Gerdau: Integrating Scrap Metal Collectors into the Steel Value Chain
Continual growth in the production of goods results in high demand for raw materials. At the same time however, awareness for environmental issues and resource scarcity is also increasing.
As a result, industrial firms are employing increasing amounts of secondary raw materials for their production processes. In emerging economies and developing countries, it is mostly the informal sector that provides scrap metal, paper, plastic and other recyclable wastes and intermediates who provide to the industry. The informal sector consists of women and men, at times also adolescents and children, who work independently without any labor protection or social security and many times under precarious working conditions. Generally, this activity is the only respectable possibility they have to earn money.
The informal sector also plays an important role in steel production, which uses on average 40% of scrap metal worldwide. Given their lack of recognition and inability to provide an invoice, it is very difficult for the collectors to establish a direct commercial relationship with the formal market. Thus, they remain excluded from participation in economic and social life.
In order to address these challenges, Gerdau, the leader in the segment of long steel in the Americas and one of the main suppliers of special steel in the world, and the Deutsche Gesellschaft für Internationale Zusammenarbeit (GIZ) GmbH joined forces.
As part of the develoPPP.de program sponsored by the German Federal Ministry for Economic Cooperation and Development (BMZ), the partners formed a Strategic Alliance to strengthen the organisation and management of informal sector actors in the steel value chain in selected Latin American countries.
Activities in the four components aim to achieve the following objectives:
1. Professionalise informal sector actors
Together with NGOs in the respective countries, trainings are conducted which improve, for example, the basic business skills of scrap metal collectors, their ability to identify different types of metal, and their awareness of safety precautions. The NGOs also support the waste pickers by organising themselves in cooperatives. Increasing their productivity and competitiveness is the first step for being incorporated into the formal sector.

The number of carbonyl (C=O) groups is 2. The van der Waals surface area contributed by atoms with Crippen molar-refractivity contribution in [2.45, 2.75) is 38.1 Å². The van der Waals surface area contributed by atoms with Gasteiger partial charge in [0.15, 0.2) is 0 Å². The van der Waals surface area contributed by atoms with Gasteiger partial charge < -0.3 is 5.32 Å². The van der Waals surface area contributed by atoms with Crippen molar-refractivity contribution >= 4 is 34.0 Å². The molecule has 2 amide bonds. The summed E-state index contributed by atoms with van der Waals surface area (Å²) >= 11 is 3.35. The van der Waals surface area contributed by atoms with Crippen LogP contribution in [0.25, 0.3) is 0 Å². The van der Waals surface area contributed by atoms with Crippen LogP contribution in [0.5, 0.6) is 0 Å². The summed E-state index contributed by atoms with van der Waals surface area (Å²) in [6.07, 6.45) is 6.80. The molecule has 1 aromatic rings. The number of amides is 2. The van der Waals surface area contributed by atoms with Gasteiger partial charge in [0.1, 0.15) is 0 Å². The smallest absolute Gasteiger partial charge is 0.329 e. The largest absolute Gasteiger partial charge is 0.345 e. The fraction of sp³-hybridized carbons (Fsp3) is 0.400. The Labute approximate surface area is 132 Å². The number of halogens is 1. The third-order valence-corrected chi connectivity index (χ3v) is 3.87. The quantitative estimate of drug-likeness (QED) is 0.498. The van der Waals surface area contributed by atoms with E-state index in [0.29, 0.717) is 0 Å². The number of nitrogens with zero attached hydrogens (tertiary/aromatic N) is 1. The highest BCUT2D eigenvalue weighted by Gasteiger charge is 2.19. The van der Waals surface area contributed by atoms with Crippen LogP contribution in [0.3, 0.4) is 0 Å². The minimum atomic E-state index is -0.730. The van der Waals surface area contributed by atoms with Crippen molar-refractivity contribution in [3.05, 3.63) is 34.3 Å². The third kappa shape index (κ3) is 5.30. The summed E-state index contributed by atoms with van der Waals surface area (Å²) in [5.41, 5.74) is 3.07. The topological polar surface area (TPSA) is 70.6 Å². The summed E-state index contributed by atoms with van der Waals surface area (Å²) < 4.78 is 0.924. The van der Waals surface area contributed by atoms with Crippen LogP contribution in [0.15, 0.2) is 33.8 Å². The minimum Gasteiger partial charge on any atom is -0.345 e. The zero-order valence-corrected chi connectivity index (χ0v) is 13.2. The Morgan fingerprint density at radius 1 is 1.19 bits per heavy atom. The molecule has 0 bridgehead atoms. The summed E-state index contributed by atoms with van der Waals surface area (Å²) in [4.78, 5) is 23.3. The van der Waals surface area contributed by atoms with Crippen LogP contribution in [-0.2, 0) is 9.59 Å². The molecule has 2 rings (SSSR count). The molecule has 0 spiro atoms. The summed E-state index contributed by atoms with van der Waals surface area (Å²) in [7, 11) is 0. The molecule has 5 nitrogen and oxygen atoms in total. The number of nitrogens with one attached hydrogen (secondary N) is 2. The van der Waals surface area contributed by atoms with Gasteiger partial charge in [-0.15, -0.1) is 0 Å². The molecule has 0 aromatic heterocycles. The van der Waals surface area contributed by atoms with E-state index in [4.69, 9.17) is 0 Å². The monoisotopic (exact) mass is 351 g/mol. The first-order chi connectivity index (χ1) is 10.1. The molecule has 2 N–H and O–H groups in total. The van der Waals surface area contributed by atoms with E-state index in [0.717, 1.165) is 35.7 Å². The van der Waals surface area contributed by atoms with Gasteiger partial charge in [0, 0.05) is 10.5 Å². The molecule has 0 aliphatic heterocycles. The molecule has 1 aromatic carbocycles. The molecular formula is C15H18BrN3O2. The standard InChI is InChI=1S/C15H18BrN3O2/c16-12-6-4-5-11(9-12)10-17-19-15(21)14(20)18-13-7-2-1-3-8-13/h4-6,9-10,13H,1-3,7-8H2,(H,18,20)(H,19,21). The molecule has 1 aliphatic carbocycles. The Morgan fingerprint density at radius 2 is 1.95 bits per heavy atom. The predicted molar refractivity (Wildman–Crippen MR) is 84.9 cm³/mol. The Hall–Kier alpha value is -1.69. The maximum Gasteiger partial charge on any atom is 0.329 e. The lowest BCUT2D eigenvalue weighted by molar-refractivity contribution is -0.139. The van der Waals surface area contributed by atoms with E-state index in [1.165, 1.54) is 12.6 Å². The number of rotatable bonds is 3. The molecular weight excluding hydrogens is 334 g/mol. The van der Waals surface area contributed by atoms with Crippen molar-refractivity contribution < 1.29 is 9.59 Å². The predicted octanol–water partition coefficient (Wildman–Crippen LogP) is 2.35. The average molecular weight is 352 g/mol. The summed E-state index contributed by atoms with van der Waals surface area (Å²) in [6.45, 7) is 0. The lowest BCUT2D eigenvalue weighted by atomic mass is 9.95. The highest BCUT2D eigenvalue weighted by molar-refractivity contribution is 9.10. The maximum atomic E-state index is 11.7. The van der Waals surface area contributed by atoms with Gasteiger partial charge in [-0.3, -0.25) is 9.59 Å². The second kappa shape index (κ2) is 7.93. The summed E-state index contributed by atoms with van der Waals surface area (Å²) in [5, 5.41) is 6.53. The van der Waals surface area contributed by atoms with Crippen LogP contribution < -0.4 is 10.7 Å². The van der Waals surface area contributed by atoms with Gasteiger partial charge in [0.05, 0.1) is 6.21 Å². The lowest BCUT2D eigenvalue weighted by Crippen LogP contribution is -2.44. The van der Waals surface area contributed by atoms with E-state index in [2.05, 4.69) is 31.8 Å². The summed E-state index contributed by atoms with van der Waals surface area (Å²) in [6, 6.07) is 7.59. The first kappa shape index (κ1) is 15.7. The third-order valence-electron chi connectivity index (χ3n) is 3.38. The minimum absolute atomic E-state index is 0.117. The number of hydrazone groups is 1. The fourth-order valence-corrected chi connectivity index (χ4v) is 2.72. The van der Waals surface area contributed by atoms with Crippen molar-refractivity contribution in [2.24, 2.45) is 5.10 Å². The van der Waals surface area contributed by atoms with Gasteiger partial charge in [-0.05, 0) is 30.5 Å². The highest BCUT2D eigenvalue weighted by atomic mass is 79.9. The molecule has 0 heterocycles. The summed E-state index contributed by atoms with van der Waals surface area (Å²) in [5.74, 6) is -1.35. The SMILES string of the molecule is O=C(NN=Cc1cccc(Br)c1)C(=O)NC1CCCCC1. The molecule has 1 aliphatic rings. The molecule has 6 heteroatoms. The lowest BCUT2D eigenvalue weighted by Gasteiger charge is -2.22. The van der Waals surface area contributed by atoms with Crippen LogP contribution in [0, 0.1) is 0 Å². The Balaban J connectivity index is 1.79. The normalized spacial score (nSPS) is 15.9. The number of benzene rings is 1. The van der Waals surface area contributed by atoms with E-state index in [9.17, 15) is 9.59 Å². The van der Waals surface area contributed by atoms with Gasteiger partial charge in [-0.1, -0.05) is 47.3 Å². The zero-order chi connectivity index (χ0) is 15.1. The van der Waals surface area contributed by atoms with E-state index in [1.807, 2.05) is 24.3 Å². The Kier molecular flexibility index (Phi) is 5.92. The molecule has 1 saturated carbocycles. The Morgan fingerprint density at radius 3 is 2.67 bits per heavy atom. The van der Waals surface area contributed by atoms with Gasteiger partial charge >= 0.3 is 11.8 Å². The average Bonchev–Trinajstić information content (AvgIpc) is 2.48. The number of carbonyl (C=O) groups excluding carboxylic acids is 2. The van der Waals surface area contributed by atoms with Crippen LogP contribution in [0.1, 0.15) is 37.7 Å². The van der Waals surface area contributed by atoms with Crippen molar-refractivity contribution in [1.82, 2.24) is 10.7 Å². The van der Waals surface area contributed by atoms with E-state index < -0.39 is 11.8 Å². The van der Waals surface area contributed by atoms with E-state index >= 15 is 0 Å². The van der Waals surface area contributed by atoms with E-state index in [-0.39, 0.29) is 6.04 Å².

2. Strengthen intermediary organisations and create a supraregional network
The aforementioned NGOs are being strengthened through capacity building and training activities. To foster know-how transfer, they have set up a supraregional network, which promotes the exchange of experiences and instruments between key actors of the value chain. By playing the role of moderators and facilitators, they provide the informal sector with expanded training opportunities and greater access to information.
3. Develop and implement a monitoring system for the entire value chain
A monitoring system is being developed and implemented, making it possible to quantitatively monitor and evaluate the impacts of the activities along the entire chain. The so called ‘CSR-ScoreCard’ keeps track of Key Performance Indicators (KPI) including the delivered scrap metal amount, price and quality, social indicators such as the compliance of labor laws, workers security and health, and environmental management indicators.
4. Anchor the focus in relevant policies of the participating countries at the local and national levels
In this component, an alliance with the municipalities is being sought. Based on the experiences of the first three components, efforts are being made to widen the application of the model and scale it up. If public policies take the informal sector into account, the impact extends to many other activities, for example, drawing up a municipal waste management plan.
3,000 waste pickers and scrap metal collectors are being trained, whereof 1,500 are being organised in cooperatives and formal companies. As suppliers they are enabled to establish long-term business relationships with Gerdau, either directly or via intermediaries, and empowered to thereby earn a sustainable income.
The integration of the informal sector into the steel value chain allows Gerdau not only to demonstrate its social responsibility; Gerdau also benefits from a more inclusive supply chain management and a more reliable supply of better quality scrap metal to be employed in its steel mills.
The project is creating a tool to measure and secure a sustainable integration of informal actors into the steel value chain; it creates structures that make the exchange of experiences and know-how between four different countries possible.
The organisational and economic strengthening of the informal sector generates sustainable impact even after project termination. In the light of a still growing demand for scrap metal, Gerdau will employ the new instruments and networks to replicate the project at other company locations. Lessons learned can also be replicated by other business or public actors to develop integrated recycling management systems in other sectors and regions of the developing world.
"The development partnership allowed us to combine our strengths and set up a project that can change the entire sector."
José Paulo Soares Martins, Executive Director of the Gerdau Institute